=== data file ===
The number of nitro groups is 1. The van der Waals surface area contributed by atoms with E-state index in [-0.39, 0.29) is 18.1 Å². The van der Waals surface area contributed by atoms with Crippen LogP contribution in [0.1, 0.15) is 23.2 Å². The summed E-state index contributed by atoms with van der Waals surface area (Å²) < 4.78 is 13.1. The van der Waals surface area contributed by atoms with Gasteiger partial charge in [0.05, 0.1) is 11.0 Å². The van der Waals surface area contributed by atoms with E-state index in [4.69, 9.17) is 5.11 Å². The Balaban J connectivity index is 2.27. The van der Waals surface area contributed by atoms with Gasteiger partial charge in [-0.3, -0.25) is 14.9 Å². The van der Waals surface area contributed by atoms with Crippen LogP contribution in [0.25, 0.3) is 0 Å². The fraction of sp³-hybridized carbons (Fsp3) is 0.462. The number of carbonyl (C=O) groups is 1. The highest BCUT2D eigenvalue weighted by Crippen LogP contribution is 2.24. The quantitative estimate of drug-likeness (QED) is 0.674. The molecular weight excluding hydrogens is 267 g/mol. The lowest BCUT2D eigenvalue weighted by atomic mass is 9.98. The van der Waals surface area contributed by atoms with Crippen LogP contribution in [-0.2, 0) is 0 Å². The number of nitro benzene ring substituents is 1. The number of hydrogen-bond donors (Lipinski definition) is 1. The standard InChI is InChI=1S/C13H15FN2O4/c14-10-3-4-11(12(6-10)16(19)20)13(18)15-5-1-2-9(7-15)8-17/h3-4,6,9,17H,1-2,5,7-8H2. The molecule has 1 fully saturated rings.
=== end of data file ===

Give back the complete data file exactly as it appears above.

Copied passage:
The number of nitro groups is 1. The van der Waals surface area contributed by atoms with E-state index in [-0.39, 0.29) is 18.1 Å². The van der Waals surface area contributed by atoms with Crippen LogP contribution in [0.1, 0.15) is 23.2 Å². The summed E-state index contributed by atoms with van der Waals surface area (Å²) < 4.78 is 13.1. The van der Waals surface area contributed by atoms with Gasteiger partial charge in [0.05, 0.1) is 11.0 Å². The van der Waals surface area contributed by atoms with E-state index in [4.69, 9.17) is 5.11 Å². The Balaban J connectivity index is 2.27. The van der Waals surface area contributed by atoms with Gasteiger partial charge in [-0.3, -0.25) is 14.9 Å². The van der Waals surface area contributed by atoms with Crippen LogP contribution in [0.25, 0.3) is 0 Å². The fraction of sp³-hybridized carbons (Fsp3) is 0.462. The number of carbonyl (C=O) groups is 1. The highest BCUT2D eigenvalue weighted by Crippen LogP contribution is 2.24. The quantitative estimate of drug-likeness (QED) is 0.674. The molecular weight excluding hydrogens is 267 g/mol. The lowest BCUT2D eigenvalue weighted by atomic mass is 9.98. The van der Waals surface area contributed by atoms with Crippen LogP contribution in [-0.2, 0) is 0 Å². The number of nitro benzene ring substituents is 1. The number of hydrogen-bond donors (Lipinski definition) is 1. The standard InChI is InChI=1S/C13H15FN2O4/c14-10-3-4-11(12(6-10)16(19)20)13(18)15-5-1-2-9(7-15)8-17/h3-4,6,9,17H,1-2,5,7-8H2. The molecule has 1 fully saturated rings.